25 March 2011

Introduction

The UK Census day is this weekend - Sunday, 27 March. With it, the government will collect a huge amount of raw data that will inform its policies and activities: "help tomorrow take shape" is the slogan.

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Media artists have long had a fascination with raw data. 'Data visualization' is almost a whole category of media art - artists who take datastreams and show them in different ways, in hopes of helping us understand or be awed by this data more than we might when they are just numbers in a database. For example, the artwork Flight Patterns by Aaron Koblin visualizes the flight paths of planes across North America, and was featured at FutureSonic's climate change exhibition in 2010.

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But beyond the data, the databases themselves are interesting (really!). While many of us think of them as simple, boring Excel documents that hold numbers, databases are the backbone of modern life. Every time you search Google you are searching a database, while Facebook and Twitter are all database driven as well. Even offline, you use databases all the time - ATMs or barcode scanners in the grocery shop are both common interfaces to databases, for example.

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The UK Census database is one the most authoritative databases we can think of - it is legally required for all residents to participate in, extensive in its scope, and informs the highest levels of government policy. It is undoubtedly important, and happening only once a decade, FACT wanted to mark the occasion by commissioning a piece of writing on the topic of the census by an artist whose work with databases is both fascinating and pioneering.

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Graham Harwood's essay Steam-Powered Census draws on his background as a politically and socially-engaged artist, working with diverse communities to create artwork using technology. His recent work (he's currently developing a project with Liverpool's Primary Care Trust, for example) has been to examine how databases are constructed, and in talks and discussions around his work, he makes a compelling case for the link between databases and documentaries. In the earliest days of the documentary film format, people generally believed that because they were depicting 'real life' and truthful things, that one could see with ones own eyes, that they were in themselves the truth - a mere presentation of facts. But as the genre developed, it became more apparent that documentaries were a construction - that they could manipulate truth to present a particular argument or point of view. How databases are made - which data is collected, from whom, what the data fields are named even, can all present a construction of truth that isn't necessarily universal. That is to say, databases are not the dry, completely factual things we think they are - and the UK census database being so crucial, it is important to understand the elements of subjectivity in the database.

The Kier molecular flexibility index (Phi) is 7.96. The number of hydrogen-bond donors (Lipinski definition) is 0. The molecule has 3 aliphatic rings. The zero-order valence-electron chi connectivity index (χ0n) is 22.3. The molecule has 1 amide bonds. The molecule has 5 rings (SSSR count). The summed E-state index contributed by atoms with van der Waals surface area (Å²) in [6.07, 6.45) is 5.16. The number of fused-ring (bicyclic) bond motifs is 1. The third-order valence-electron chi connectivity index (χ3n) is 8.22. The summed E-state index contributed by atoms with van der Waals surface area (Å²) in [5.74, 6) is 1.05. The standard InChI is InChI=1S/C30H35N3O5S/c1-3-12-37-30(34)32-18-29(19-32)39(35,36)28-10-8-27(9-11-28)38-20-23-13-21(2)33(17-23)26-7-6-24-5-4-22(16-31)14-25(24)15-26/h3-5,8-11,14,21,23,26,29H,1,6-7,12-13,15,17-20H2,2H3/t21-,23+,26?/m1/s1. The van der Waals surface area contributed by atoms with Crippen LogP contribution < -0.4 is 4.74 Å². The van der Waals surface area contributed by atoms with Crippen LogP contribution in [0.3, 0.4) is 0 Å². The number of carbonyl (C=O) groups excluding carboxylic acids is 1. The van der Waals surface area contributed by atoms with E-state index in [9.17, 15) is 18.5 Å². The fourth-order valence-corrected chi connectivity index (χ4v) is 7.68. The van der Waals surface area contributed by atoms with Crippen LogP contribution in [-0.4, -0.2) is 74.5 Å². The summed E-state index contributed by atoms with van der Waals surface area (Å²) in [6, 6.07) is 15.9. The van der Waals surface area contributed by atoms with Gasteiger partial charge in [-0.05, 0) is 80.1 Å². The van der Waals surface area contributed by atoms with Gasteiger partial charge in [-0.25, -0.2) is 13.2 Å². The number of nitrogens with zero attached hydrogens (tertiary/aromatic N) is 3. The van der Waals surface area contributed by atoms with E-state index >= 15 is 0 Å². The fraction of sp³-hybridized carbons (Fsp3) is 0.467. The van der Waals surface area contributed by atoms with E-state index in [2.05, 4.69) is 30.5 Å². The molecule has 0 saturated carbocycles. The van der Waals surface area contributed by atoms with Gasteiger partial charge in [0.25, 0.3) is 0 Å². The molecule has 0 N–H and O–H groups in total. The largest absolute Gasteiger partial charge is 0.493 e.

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Graham's essay takes a bit of concentration to get through, but is an interesting read from an interesting artist presenting his point of view. Take this snippit:

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"The government's radical pension reforms of last year were based on the current life expectancy figures of 77.4 years for men and 81.6 years for women. This statistic sent thousands of analysts scurrying off during lunch hour. Flurries of emails later revealed that people in Kensington and Chelsea's life expectancy for females is 85.8 years, almost 9.5 years more than Glasgow's 76.4: therefore the question was, who was living longer and who would pay?"

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Food for thought....

Read the full essay by downloading the PDF to the right of this page (click on the title to be linked through to the full blog article).